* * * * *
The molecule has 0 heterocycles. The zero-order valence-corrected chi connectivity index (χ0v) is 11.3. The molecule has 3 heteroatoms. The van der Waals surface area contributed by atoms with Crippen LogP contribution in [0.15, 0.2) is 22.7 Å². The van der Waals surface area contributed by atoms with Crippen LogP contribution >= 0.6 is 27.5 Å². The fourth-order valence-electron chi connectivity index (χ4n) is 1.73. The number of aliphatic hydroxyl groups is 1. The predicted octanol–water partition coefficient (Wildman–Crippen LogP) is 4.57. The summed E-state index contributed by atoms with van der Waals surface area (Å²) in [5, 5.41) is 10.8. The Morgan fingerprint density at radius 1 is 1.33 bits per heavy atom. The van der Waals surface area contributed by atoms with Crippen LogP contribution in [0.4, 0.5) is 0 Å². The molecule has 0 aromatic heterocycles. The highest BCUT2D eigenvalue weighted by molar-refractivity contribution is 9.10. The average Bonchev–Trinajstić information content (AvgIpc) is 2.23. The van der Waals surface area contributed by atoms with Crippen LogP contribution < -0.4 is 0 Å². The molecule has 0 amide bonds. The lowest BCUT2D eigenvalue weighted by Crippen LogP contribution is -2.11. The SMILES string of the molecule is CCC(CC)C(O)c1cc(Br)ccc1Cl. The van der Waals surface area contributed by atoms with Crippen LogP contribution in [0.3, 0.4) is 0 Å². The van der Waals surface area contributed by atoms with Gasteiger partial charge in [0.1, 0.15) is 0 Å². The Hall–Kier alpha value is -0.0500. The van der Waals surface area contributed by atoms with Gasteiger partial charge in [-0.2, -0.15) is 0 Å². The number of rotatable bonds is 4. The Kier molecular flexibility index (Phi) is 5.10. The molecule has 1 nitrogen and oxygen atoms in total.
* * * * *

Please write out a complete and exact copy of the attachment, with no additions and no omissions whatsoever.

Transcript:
The molecule has 0 heterocycles. The zero-order valence-corrected chi connectivity index (χ0v) is 11.3. The molecule has 3 heteroatoms. The van der Waals surface area contributed by atoms with Crippen LogP contribution in [0.15, 0.2) is 22.7 Å². The van der Waals surface area contributed by atoms with Crippen LogP contribution >= 0.6 is 27.5 Å². The fourth-order valence-electron chi connectivity index (χ4n) is 1.73. The number of aliphatic hydroxyl groups is 1. The predicted octanol–water partition coefficient (Wildman–Crippen LogP) is 4.57. The summed E-state index contributed by atoms with van der Waals surface area (Å²) in [5, 5.41) is 10.8. The Morgan fingerprint density at radius 1 is 1.33 bits per heavy atom. The van der Waals surface area contributed by atoms with Crippen LogP contribution in [0.4, 0.5) is 0 Å². The molecule has 0 aromatic heterocycles. The highest BCUT2D eigenvalue weighted by molar-refractivity contribution is 9.10. The average Bonchev–Trinajstić information content (AvgIpc) is 2.23. The van der Waals surface area contributed by atoms with Crippen LogP contribution < -0.4 is 0 Å². The molecule has 0 amide bonds. The lowest BCUT2D eigenvalue weighted by Crippen LogP contribution is -2.11. The SMILES string of the molecule is CCC(CC)C(O)c1cc(Br)ccc1Cl. The van der Waals surface area contributed by atoms with Crippen LogP contribution in [0.3, 0.4) is 0 Å². The van der Waals surface area contributed by atoms with Gasteiger partial charge in [0.1, 0.15) is 0 Å². The Hall–Kier alpha value is -0.0500. The van der Waals surface area contributed by atoms with Gasteiger partial charge in [-0.2, -0.15) is 0 Å². The number of rotatable bonds is 4. The Kier molecular flexibility index (Phi) is 5.10. The molecule has 1 nitrogen and oxygen atoms in total.